Twitter, is an integral part of my job as a journalist. So it was something of a surprise to learn this week there are still some journalism colleges that don't show its potential benefits to their students.
I was talking to some J-students this week about how newspapers and journalists can use Twitter when one of them told me it wasn't on the syllabus she was studying, as it was perceived to have no value.
"Why?"I asked her."And who else on your course is using it?" Turned out, she was one of only a few tweeting, and her college did not see Twitter as adding value to a journalist's toolkit.
This baffled me. I assumed most journalists - hell, most people (apart from Oprah and look how she's caught up) - had heard of or tried this micro-blog lark. I assumed that J-students across the country were being taught it, experimenting with different ways of using Twitter and finding out how to being conversations, crowdsource and engage with audiences online.
Why, when there is so much competition not only to get a job in journalism but to simply get the story and be first, or just to be the one people engage with, would a lecturer would not give their students access to as many useful tools as possible?
So, while the Twitter canon is extensive enough without me adding to it, I thought I'd lay out why I think journalists should use Twitter. Just in case my J-student needs some extra ammo...
1. Twitter makes you build a network. There are no shortcuts; you have to think about who to follow, what you can discover from them, who they follow and why. You have to initiate conversations, engage with total strangers, put in some effort and maybe head up get some blind alleys, before you start seeing results. If you're a journalism student, I'd say that's a pretty fair introduction to your first few weeks in the 'real' job.
2. Breaking news gets tweeted, often, and with links and, increasingly, with photos. Twitter is not always first with the news, and I wouldn't take all tweets as gospel, but it gives journalists who use it a very useful edge on those that don't, as well as access to people at the centre of the maelstrom. Plus there's a certain satisfaction in telling your newsdesk about a big breaking story they don't know...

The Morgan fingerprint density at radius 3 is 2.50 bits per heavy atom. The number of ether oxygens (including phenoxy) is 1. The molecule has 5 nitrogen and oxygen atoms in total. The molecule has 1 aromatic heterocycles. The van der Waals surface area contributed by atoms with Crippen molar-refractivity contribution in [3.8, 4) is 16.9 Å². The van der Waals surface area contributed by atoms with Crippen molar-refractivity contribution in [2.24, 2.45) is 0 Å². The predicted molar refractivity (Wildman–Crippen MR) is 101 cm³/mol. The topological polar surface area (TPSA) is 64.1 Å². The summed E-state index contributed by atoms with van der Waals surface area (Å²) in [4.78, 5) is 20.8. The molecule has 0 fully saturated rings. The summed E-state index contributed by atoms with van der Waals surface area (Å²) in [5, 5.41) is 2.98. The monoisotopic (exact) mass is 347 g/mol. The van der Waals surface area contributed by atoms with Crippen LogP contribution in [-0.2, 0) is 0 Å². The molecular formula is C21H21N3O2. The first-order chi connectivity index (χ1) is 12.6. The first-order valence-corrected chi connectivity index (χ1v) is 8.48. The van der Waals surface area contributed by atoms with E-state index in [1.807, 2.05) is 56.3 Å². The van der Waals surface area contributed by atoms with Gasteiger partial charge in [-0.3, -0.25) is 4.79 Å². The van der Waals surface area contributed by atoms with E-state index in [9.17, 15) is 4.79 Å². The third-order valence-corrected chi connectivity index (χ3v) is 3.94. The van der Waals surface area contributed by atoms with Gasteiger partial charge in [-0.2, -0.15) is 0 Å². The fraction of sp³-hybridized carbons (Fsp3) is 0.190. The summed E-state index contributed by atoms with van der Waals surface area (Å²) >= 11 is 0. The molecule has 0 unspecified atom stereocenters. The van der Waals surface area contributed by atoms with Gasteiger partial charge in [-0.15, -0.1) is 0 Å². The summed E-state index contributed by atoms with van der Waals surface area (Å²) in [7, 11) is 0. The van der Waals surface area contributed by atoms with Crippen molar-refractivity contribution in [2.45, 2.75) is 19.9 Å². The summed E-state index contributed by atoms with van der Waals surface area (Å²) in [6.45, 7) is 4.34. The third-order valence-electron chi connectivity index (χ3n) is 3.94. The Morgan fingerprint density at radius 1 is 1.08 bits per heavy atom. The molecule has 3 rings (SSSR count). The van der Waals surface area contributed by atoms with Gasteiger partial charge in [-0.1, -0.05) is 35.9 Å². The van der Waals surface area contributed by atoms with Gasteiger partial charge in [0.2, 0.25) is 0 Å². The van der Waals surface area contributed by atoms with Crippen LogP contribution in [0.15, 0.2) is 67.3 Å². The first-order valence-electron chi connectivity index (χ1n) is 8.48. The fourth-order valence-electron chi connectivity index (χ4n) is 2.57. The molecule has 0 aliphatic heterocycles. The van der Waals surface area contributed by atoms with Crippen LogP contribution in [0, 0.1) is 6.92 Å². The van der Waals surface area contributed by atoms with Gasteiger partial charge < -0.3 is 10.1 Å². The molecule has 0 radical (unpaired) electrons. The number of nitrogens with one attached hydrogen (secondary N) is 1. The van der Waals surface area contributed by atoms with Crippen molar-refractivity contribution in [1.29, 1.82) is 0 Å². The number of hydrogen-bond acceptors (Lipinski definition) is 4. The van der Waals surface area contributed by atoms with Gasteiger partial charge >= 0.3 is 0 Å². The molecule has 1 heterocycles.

3. Sometimes its hard to know who you're writing for - it's not your newsdesk, or your editor, but these might be the loudest views you get to hear when you start out in a newsroom. Then there are mosaic groups selected by your marketing department, your print readers, your online audience, the casual reader to consider. Using Twitter you get to talk to a cross-section of all of them, find out what's important to them. Do that and, along with your other external networks, it will give you an idea of what's relevant to your readers, rather than what the office thinks is important.
4. By engaging with people you learn - whether it's individuals, communities or simply geography, Twitter helps you gain knowledge.
Find out what what blogs and websites people you who inspire you enjoy have or simply read, who they admire/loathe and what they view as emerging trends. What is important to them; it's like having a personal shopper to help you pick out what suits you best.
5. You get to engage complete strangers on Twitter, in an informal and open way. You have to get to the point in 140 characters or less, and that means people tend get to the point. It's often easier for me to send someone a DM than an email and it just feels more like natural conversation. Twitter can enhance reputations (#followfriday), gives you access to some experts in their field, or question politicians (and see what other people are asking them). And, should you care, you get to see where all the Showbiz reporters on the nationals are nicking their 'exclusives' from, well in advance.
6. Using Twitter to crowdsource often means you can seek opinions on issues, even if you aren't near a computer. I used it during a product development meeting this week:
...and got 10 replies in less than two minutes. Really useful.
7. Journalists who get stuck in the office with only each other and press officers to speak to can sometimes get isolated from reality. But online conversations - blog comments, forums, tweets - are great levellers. If you've built up a good relationship with your local network, they're probably going to come to you with tricky questions occasionally (Why has your paper gone up 5p? Why didn't you cover x-story?) and these are on a public timeline. You can't ignore them - if you do, you're not engaging with your network - and others will be watching for your answer so you have to draw on untapped wells of tact and diplomacy. Believe me, it's a good skill to acquire.
So that's my take on the subject. Three J-students have asked me this week why Twitter is important to newspapers and, although I'd say the real question is 'why is Twitter important to journalists' I think it's a shame their colleges aren't helping them find the answers too.